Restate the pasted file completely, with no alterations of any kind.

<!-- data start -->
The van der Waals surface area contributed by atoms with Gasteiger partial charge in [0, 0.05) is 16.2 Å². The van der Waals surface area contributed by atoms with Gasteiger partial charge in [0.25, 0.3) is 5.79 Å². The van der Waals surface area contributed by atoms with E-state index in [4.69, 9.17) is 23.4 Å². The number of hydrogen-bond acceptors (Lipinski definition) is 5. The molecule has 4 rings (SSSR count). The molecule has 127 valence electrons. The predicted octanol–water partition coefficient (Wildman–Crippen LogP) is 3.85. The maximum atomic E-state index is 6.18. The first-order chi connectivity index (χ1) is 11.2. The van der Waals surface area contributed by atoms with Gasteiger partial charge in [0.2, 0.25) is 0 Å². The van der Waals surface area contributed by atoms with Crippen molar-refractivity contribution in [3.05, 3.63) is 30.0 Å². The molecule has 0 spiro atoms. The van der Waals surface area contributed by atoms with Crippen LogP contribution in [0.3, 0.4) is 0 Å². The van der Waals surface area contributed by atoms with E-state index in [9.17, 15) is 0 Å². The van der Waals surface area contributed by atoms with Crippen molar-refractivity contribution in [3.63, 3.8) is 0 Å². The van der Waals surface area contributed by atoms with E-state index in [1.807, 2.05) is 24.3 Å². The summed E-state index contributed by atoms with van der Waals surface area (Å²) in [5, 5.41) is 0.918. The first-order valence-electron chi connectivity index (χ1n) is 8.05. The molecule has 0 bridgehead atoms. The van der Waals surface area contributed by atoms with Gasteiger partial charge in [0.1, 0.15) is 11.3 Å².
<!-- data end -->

The van der Waals surface area contributed by atoms with Gasteiger partial charge in [0, 0.05) is 16.2 Å². The van der Waals surface area contributed by atoms with Gasteiger partial charge in [0.25, 0.3) is 5.79 Å². The van der Waals surface area contributed by atoms with E-state index in [4.69, 9.17) is 23.4 Å². The number of hydrogen-bond acceptors (Lipinski definition) is 5. The molecule has 4 rings (SSSR count). The molecule has 127 valence electrons. The predicted octanol–water partition coefficient (Wildman–Crippen LogP) is 3.85. The maximum atomic E-state index is 6.18. The first-order chi connectivity index (χ1) is 11.2. The van der Waals surface area contributed by atoms with Gasteiger partial charge in [0.2, 0.25) is 0 Å². The van der Waals surface area contributed by atoms with Crippen molar-refractivity contribution in [3.05, 3.63) is 30.0 Å². The molecule has 0 spiro atoms. The van der Waals surface area contributed by atoms with Crippen LogP contribution in [0.3, 0.4) is 0 Å². The van der Waals surface area contributed by atoms with E-state index in [9.17, 15) is 0 Å². The van der Waals surface area contributed by atoms with Crippen molar-refractivity contribution in [3.63, 3.8) is 0 Å². The van der Waals surface area contributed by atoms with E-state index in [1.807, 2.05) is 24.3 Å². The summed E-state index contributed by atoms with van der Waals surface area (Å²) in [5, 5.41) is 0.918. The first-order valence-electron chi connectivity index (χ1n) is 8.05. The molecule has 0 bridgehead atoms. The van der Waals surface area contributed by atoms with Gasteiger partial charge in [0.1, 0.15) is 11.3 Å².